This contribution focuses on an unfinished novel, Petrolio by Pier Paolo Pasolini to reflect on nature and images of power, as interpreted by one of the greatest Italian post-war intellectuals. The central thesis is that while the peasant and fascist society was based on the male command, on the normative force of tradition, the contemporary consumer society is based on female persuasion, on the push to conform and not to differentiate. However, while patriarchal authoritarianism allowed emancipatory rebellion, consumerist homologation was able to prevent forms of resistance by disseminating power in an infinite network of relationships, whose plot cannot be dissolved. The reading of Petrolio invites the jurist not to focus exclusively on the rational aspects of the rules and procedures that limit power, but also to devote herself to reflecting on the two dimensions of power, the discursive and the aesthetic.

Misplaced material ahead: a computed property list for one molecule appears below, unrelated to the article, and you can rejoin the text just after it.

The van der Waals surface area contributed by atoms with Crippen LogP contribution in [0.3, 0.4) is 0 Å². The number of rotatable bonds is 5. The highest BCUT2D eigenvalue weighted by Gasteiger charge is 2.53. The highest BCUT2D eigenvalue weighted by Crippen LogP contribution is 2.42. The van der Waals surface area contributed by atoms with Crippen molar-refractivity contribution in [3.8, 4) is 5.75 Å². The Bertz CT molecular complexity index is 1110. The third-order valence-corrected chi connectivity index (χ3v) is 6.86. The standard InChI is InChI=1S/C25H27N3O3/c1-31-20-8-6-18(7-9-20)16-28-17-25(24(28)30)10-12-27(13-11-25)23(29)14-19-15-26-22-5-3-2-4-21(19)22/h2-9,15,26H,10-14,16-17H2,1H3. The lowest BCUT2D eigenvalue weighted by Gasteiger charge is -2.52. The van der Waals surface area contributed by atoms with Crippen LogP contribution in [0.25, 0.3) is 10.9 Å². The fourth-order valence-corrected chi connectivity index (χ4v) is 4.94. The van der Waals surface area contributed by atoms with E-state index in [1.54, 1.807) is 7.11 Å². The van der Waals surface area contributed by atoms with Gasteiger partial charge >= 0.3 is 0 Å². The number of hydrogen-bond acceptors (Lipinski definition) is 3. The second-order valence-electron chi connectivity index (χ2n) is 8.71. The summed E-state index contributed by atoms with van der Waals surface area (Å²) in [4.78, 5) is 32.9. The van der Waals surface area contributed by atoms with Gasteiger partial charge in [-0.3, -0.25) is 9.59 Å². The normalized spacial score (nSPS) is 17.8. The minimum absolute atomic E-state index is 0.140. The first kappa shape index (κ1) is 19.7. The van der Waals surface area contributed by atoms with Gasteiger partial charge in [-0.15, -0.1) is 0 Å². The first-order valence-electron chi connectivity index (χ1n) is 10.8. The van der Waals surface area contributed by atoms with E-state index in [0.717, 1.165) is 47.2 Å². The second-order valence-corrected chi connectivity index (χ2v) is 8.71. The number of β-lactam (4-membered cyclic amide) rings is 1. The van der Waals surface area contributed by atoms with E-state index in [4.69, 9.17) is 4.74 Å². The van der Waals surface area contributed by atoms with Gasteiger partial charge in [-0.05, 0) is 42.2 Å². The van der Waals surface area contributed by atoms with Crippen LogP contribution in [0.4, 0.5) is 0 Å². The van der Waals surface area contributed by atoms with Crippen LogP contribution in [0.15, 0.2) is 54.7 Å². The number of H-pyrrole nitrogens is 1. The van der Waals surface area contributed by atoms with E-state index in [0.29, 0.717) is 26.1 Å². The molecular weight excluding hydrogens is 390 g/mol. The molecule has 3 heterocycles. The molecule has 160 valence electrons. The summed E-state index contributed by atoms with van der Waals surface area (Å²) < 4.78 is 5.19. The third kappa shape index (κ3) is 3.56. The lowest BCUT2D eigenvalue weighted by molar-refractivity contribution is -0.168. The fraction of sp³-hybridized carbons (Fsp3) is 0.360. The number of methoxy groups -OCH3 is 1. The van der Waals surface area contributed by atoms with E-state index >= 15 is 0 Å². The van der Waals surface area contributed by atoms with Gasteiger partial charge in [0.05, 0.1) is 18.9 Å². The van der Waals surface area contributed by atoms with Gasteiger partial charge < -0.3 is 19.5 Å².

|Digital Object Identifier (DOI):||http://dx.doi.org/10.18759/rdgf.v20i3.1784|
|Titolo:||(WORDS AND) IMAGES OF POWER IN PIER PAOLO PASOLINI’S PETROLIO|
|Appare nelle tipologie:||1.1 Articolo in rivista|